Easy Rider is a 1969 American road movie written by Peter Fonda, Dennis Hopper, and Terry Southern, produced by Fonda and directed by Hopper. It tells the story of two bikers (played by Fonda and Hopper) who travel through the American Southwest and South with the aim of achieving freedom. The success of Easy Rider helped spark the New Hollywood phase of filmmaking during the late sixties. The film was added to the Library of Congress National Registry in 1998.
A landmark counterculture film, and a “touchstone for a generation” that “captured the national imagination”, Easy Rider explores the societal landscape, issues, and tensions in the United States during the 1960s, such as the rise and fall of the hippie movement, drug use, and communal lifestyle. Easy Rider is legendary for its use of real drugs in its portrayal of marijuana and other substances.
Easy Rider (1969) is the late 1960s “road film” tale of a search for freedom (or the illusion of freedom) in a conformist and corrupt America, in the midst of paranoia, bigotry and violence. Released in the year of the Woodstock concert, and made in a year of two tragic assassinations (Robert Kennedy and Martin Luther King), the Vietnam War buildup and Nixon’s election, the tone of this ‘alternative’ film is remarkably downbeat and bleak, reflecting the collapse of the idealistic 60s. Easy Rider, one of the first films of its kind, was a ritualistic experience and viewed (often repeatedly) by youthful audiences in the late 1960s as a reflection of their realistic hopes of liberation and fears of the Establishment.
... movie Easy Rider. The movie starred Peter Fonda, Dennis Hopper, and Jack Nicholson. This was by no means the only film depicting ... they called a "risky teen pic" film. Hopper and Fonda were given relative creative freedom, which caused small problems at times, ... but provided for some innovative and experimentally creative footage. The idea of easy rider ...
The iconographic, ‘buddy’ film, actually minimal in terms of its artistic merit and plot, is both memorialized as an image of the popular and historical culture of the time and a story of a contemporary but apocalyptic journey by two self-righteous, drug-fueled, anti-hero (or outlaw) bikers eastward through the American Southwest. Their trip to Mardi Gras in New Orleans takes them through limitless, untouched landscapes (icons such as Monument Valley), various towns, a hippie commune, and a graveyard (with hookers), but also through areas where local residents are increasingly narrow-minded and hateful of their long-haired freedom and use of drugs. The film’s title refers to their rootlessness and ride to make “easy” money; it is also slang for a pimp who makes his livelihood off the earnings of a prostitute. However, the film’s original title was The Loners.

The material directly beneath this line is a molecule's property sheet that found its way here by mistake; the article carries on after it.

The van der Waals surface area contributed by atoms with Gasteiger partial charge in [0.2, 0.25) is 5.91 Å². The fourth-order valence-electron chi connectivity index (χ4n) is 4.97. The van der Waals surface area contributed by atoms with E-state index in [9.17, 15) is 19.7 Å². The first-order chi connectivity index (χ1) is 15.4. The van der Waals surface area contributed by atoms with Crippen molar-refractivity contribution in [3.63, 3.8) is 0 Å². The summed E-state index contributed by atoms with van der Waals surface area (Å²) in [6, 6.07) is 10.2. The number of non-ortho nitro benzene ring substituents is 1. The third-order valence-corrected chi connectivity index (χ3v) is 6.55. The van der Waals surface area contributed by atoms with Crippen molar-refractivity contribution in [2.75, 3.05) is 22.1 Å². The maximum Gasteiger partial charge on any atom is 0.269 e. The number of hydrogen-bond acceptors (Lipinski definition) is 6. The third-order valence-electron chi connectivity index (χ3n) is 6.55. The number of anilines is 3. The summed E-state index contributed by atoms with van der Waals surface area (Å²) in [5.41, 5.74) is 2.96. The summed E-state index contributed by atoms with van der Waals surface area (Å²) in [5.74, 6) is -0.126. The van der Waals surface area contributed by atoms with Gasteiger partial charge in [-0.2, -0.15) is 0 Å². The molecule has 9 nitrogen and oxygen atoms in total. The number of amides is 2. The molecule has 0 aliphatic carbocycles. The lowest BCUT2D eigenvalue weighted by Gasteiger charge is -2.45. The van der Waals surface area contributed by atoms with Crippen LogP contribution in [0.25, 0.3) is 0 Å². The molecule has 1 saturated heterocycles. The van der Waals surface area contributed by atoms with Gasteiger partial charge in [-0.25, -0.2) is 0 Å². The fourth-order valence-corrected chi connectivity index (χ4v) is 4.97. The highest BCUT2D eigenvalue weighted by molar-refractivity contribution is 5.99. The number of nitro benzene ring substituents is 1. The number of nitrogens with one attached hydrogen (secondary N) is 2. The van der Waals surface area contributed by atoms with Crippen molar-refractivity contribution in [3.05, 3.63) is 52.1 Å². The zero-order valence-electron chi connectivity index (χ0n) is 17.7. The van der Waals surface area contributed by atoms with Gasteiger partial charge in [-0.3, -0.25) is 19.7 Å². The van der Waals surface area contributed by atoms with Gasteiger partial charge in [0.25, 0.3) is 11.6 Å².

[The names of the two main characters, Wyatt and Billy, suggest the two memorable Western outlaws Wyatt Earp and Billy the Kid – or ‘Wild Bill’ Hickcock. Rather than traveling westward on horses as the frontiersmen did, the two modern-day cowboys travel eastward from Los Angeles – the end of the traditional frontier – on decorated Harley-Davidson choppers on an epic journey into the unknown for the ‘American dream’.]
According to slogans on promotional posters, they were on a search:
A man went looking for America and couldn’t find it anywhere.
Their costumes combine traditional patriotic symbols with emblems of loneliness, criminality and alienation – the American flag, cowboy decorations, long-hair, and drugs.
Easy Rider surprisingly, was an extremely successful, low-budget (under $400,000), counter-cultural, independent film for the alternative youth/cult market – one of the first of its kind that was an enormous financial success. Its story contained sex, drugs, casual violence, a sacrificial tale (with a shocking, unhappy ending), and a pulsating rock and roll soundtrack reinforcing or commenting on the film’s themes. Groups that participated musically included Steppenwolf, Jimi Hendrix, The Band and Bob Dylan.
American Drug Laws: Do They Help or Hurt? I believe the drug laws are in serious need of reform. We tend to forget that alcohol is a drug and that at one time it was prohibited without success. Also, I believe that a civil body of government rather than a criminal one should regulate drug use. It is a social problem, not a criminal one. As a largely victimless crime they should not have their ...
The pop cultural, mini-revolutionary film was also a reflection of the “New Hollywood,” and the first blockbuster hit from a new wave of Hollywood directors (e.g., Francis Ford Coppola, Peter Bogdanovich, and Martin Scorsese) that would break with a number of Hollywood conventions. It had little background or historical development of characters, a lack of typical heroes, uneven pacing, jump cuts and flash-forward transitions between scenes, an improvisational style and mood of acting and dialogue, background rock ‘n’ roll music to complement the narrative, and the equation of motorbikes with freedom on the road rather than with delinquent behaviors.